Sunday, January 15, 2017

Picardy Wight v. Carcassonne Wight; or, Softneck Garlic v. Hardneck Garlic

Six rows of garlic were planted during the 2nd week of October 2016. I regret to say that I didn't make a note or blog post to record when they germinated, but from memory it was approximately 4-6 weeks later. 3 rows of softneck Picardy Wight to the left, and 3 of Carcassonne Wight to the right. The Picardy were first to appear, couple of weeks earlier than the Carcassonne, and are now about twice the height of the hardnecks.

There's a (North American) discussion of the difference between hard- and softnecks here. Essentially, softnecks produce more cloves and store longer, but are more difficult to peel. This last point I don't take lightly: I love garlic, but find peeling it the most tedious possible job the kitchen can offer. (Cooking for myself alone, I don't bother; but family and friends don't like the skins, I've found.)

There's something magical about garlic. We associate it with the Mediterranean, where of course it's a staple of most savoury dishes, but it actually benefits from growing in a cold climate. It was plentiful and cheap to buy in Libya, for example, but was very mild - I'd use an entire bulb when cooking for myself. And here it is now, in Glasgow, growing up through snow.
By Source (WP:NFCC#4), Fair use,
And it's years since I've grown it. I tried over winter in our old Pig Sty Avenue allotment, and it seemed successful until harvesting it when it turned out to be badly effected by onion white rot - that whole allotment had it.

This current crop was quite expensive, £5 or more for a couple of bulbs, but if successful I'll keep back a dozen or so bulbs to plant in October this year. Also, where it's planted now, I was taking a punt on the ground not waterlogging, - that my drainage works would work, - because this time last year this particular area was under an inch or two of water. So far, so good.

Thursday, January 12, 2017

Happy Birthday, Pond

Well, it's kind of a year old. The first inundated panic driven hole in the ground was dug in December 2015.  It was taking shape early last January. And it was assuming it's current shape before the end of that month.

During a lot of the intervening year, the levels have been much lower. 48 hours of steady rain will fill it. But from full, it takes about 2 weeks of drought to drain - but even after that there'll be wet sediment in each of the 3 main ponds. That happened once all year, back in May. Most of the time, the 3 ponds are spearate, each of them maybe 1ft deep. There's a 4th, very small, pond at the SE end, (top left corner in photo.

In the photo above the water is as high as it's been since last winter. It gets no higher than this, because of the overflow into the Council drain, (at the red marker in the very forefront of the photo) is set to this level. I'm curious to see how it's flora will do next Spring when the level drops again.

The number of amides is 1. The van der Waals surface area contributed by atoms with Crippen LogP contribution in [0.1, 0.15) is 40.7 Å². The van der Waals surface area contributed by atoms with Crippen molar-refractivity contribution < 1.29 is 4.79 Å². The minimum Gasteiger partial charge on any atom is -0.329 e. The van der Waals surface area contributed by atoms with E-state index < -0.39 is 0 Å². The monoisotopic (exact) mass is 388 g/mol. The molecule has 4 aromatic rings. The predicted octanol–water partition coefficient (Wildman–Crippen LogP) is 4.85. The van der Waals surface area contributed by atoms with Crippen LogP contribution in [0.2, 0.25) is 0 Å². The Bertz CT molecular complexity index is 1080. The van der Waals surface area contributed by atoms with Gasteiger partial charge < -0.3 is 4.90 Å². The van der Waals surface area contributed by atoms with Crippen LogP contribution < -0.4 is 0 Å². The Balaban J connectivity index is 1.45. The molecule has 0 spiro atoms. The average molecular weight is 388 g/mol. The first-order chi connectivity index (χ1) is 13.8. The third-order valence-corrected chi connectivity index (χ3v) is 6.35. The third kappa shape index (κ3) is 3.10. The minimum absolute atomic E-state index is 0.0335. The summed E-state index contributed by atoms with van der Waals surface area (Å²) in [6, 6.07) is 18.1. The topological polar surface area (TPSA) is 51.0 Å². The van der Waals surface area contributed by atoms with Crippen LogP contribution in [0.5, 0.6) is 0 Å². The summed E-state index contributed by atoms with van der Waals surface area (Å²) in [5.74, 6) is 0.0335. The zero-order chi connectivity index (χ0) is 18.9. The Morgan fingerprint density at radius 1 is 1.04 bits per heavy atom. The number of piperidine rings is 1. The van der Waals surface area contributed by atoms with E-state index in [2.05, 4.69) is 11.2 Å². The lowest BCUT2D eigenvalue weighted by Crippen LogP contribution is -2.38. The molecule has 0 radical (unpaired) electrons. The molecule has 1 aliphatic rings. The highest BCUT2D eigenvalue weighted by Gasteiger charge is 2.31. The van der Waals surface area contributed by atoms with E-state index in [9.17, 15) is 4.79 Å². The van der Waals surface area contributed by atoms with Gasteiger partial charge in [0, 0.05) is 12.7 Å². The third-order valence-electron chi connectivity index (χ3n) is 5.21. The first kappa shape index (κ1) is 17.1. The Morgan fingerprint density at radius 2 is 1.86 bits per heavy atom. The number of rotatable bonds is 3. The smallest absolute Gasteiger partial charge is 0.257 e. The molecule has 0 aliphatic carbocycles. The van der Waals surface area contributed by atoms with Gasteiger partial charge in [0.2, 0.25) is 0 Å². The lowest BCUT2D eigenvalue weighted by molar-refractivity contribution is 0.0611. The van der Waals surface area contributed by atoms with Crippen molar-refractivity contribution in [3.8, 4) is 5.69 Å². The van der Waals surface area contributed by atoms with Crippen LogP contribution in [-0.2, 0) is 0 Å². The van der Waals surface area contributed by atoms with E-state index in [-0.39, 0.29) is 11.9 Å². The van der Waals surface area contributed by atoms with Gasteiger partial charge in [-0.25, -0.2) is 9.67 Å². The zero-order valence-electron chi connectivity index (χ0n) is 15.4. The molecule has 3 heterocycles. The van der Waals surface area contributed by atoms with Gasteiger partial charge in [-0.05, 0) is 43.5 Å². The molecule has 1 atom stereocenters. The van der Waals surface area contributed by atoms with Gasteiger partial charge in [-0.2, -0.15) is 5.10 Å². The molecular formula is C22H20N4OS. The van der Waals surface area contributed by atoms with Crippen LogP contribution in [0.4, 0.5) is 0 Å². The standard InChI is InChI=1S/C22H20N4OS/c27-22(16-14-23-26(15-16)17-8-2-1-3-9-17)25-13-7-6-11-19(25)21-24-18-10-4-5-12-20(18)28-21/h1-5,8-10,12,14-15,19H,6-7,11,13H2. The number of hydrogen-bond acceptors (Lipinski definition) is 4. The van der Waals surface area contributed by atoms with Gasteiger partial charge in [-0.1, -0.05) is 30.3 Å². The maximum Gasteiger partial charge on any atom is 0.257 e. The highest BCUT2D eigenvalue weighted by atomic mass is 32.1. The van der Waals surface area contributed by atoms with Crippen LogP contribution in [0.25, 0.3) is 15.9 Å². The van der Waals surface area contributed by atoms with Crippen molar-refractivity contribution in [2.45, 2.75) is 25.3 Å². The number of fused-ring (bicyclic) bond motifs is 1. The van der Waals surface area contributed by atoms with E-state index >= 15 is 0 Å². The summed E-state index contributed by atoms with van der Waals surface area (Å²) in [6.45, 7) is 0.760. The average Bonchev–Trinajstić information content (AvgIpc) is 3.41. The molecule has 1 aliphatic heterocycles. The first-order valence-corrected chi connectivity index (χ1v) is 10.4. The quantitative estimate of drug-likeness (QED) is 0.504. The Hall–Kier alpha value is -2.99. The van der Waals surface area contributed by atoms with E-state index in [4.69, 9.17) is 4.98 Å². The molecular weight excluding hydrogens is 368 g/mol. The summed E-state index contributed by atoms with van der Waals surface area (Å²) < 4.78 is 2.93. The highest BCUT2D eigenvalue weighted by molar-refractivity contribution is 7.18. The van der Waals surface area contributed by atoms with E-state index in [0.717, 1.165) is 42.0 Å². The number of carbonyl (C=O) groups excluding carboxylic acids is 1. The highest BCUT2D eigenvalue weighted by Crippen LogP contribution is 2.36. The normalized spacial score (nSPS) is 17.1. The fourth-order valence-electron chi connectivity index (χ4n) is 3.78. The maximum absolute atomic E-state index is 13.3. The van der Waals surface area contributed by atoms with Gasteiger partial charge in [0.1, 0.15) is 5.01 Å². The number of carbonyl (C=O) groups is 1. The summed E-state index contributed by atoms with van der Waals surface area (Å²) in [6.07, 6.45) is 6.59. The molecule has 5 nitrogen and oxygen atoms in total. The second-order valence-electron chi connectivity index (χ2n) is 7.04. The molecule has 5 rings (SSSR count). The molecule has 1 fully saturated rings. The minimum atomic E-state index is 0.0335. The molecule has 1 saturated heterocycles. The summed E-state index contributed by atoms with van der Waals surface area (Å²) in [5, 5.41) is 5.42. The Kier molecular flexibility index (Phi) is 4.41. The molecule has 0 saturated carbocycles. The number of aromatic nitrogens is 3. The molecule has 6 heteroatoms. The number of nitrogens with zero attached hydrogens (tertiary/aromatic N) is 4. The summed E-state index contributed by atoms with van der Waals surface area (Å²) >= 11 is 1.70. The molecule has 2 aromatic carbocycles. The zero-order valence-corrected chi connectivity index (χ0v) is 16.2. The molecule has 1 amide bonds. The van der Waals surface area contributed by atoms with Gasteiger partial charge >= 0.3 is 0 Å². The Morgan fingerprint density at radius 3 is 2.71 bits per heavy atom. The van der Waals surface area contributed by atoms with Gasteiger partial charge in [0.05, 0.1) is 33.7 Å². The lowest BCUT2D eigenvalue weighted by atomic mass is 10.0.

For example, in the middle pond there's a dock growing at such a level in the bank that its foliage would be inundated frequently, but not for more than a few days. It's roots must have been below the water level most of the time. Now, it's completely submerged, and will likely remain so most of the Winter. Ditto clover and grasses.

This is a (very) rough sketch of the pond in section, (L to R = N to S), where the darker blue is the summer level, and pale blue winter. I have thought about excavating it evenly, taking the time to puddle the clay, so that it doesn't almost dry out in the Spring, (when it's liable to have frogspawn, though there was none this year).

But then, so far it seems to be doing its day job - keeping the beds from water-logging - very well. And it's only a year. So I'm going to leave it to its own devices for now. I've sprinkled on some pond margin plant seeds - 99p on eBay, no idea what they were. There's also the typha latifolia, and I'm hoping that will do well next year.

Wednesday, January 11, 2017

Allotment: The Latest Plan

A clockwise rotation. Next year, 2018 that is, peas will follow onions and roots; eventually, some years from now, chickens will follow potatoes. This year, beds 2 & 5 will be green manures, give me time and space to get on with riddling.

The 5th Bed

During the 1st few days of 2017 I made a start on the 5th bed. One of the things I love about an allotment: it's mutability. This area was somewhat wasted with the misplaced shed, an earth path around it, weeds and rubbish. But clear the shed and rubbish, dig it over, and it's transformed into a bed for growing things.

Kind of. This is going to take some work. So far, I've dug over about 75% of it. I've got 40 full wall bricks out of it, and a barrow-full of rubble, but it wants riddling before I could plant anything except a green manure. For example, the corner by the gate, 2 or 3 sq yards, is full of what I'm guessing is crumbled tarmac. Of course, I take out what rubble (and of course the ubiquitous, bastarding broken glass) I can by hand, but an awful lot will have been left behind.

Thursday, December 29, 2016

2017 Crop Rotation Latest; Chickens

  • No. 1 bed: spuds;
  • No. 2 bed: vetch;
  • No. 3 bed: carrots & onions;
  • No. 4 bed: brassicas
  • No. 5 bed: vetch.